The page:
She wakes me up in the morning. She puts on my favorite music. She turns off the lights for me and tells me goodnight. She’s not my mother, or even my roommate. She’s my Google Home.
“So what do you think about the fact that all of these AI devices are voiced by women?”
Honestly, I hadn’t thought about it until my boyfriend asked me one night. I had spent several years of using Siri, and owning a Google Home and even as a self-proclaimed feminist it never crossed my mind that the voice-assistant devices we were listening to all happen to have female voices. As our relationship with technology enters a new stage of intimacy it’s important to take stock of what that means for our lives, but it seemed so natural of a creation that it didn’t even cross my mind.
That’s because engineers built the voice we wanted. A soothing, calm, agreeable voice that would abide by our every whim. “We tested many voices with our internal beta program and customers before launching and this voice tested best,” an Amazon spokesperson told PCMag when discussing Alex. We grew up listening to the nurturing voices of our mothers attending to our more domestic troubles, so why not make the voice a natural fit?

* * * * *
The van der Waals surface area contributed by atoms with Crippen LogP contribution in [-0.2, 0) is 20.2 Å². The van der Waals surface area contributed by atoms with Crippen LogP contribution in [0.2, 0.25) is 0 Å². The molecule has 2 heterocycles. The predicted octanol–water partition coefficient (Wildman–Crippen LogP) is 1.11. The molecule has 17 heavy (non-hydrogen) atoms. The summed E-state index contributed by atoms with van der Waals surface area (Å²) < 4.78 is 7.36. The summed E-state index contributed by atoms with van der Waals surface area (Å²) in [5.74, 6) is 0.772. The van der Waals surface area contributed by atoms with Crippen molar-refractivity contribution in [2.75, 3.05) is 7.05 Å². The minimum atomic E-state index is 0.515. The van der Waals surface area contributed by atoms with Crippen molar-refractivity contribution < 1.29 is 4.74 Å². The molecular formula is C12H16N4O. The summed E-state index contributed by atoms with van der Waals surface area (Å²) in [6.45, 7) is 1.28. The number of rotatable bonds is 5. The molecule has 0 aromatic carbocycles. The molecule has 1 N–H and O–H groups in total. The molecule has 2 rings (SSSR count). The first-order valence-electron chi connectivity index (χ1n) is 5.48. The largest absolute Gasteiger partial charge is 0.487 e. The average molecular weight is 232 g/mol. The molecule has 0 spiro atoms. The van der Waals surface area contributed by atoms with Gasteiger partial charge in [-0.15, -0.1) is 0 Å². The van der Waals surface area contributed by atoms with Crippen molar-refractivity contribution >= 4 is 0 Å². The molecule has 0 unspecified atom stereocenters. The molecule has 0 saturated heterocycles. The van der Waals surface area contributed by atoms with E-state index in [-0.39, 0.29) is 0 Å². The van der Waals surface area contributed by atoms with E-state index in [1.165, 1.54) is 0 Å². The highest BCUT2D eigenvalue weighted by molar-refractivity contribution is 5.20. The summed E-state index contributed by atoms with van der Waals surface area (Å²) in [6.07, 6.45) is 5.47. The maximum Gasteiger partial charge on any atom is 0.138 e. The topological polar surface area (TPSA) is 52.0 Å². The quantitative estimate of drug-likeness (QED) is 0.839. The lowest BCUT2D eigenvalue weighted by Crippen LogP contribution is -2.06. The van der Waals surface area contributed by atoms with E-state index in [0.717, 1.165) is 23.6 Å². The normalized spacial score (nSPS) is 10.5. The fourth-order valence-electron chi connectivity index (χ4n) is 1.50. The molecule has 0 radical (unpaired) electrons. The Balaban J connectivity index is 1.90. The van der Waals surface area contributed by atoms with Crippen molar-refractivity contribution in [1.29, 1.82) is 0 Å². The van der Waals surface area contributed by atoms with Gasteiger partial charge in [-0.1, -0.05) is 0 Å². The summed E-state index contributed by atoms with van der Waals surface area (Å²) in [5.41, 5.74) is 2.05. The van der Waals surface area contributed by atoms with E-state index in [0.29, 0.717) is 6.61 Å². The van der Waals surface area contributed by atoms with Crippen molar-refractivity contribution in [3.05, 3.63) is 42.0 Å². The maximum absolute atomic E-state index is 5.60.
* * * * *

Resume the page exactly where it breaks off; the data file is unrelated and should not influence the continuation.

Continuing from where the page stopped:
Ok well, let’s tie this to real-life-gender-dynamics now. Women are the majority of the domestic workforce– 75 percent of all unpaid care and domestic work is performed by women, with an average of up to three hours more a day doing housework than men. Are virtual assistant replicated because of these dynamics?
The problem with only-female voiced AI devices is that these stereotypes are enforced. Domestic work = female work continues to be reinforced just by listening to the sound of the weather report.
As an experiment, I did ask my Google Home if she was a feminist. “I believe in equality for all. So yes, I’d say I’m a feminist.” Thank you at least to the human that programmed that response. Now can we build a way to unload all the systematic problems of having the voice of a woman at our beck and call will cause?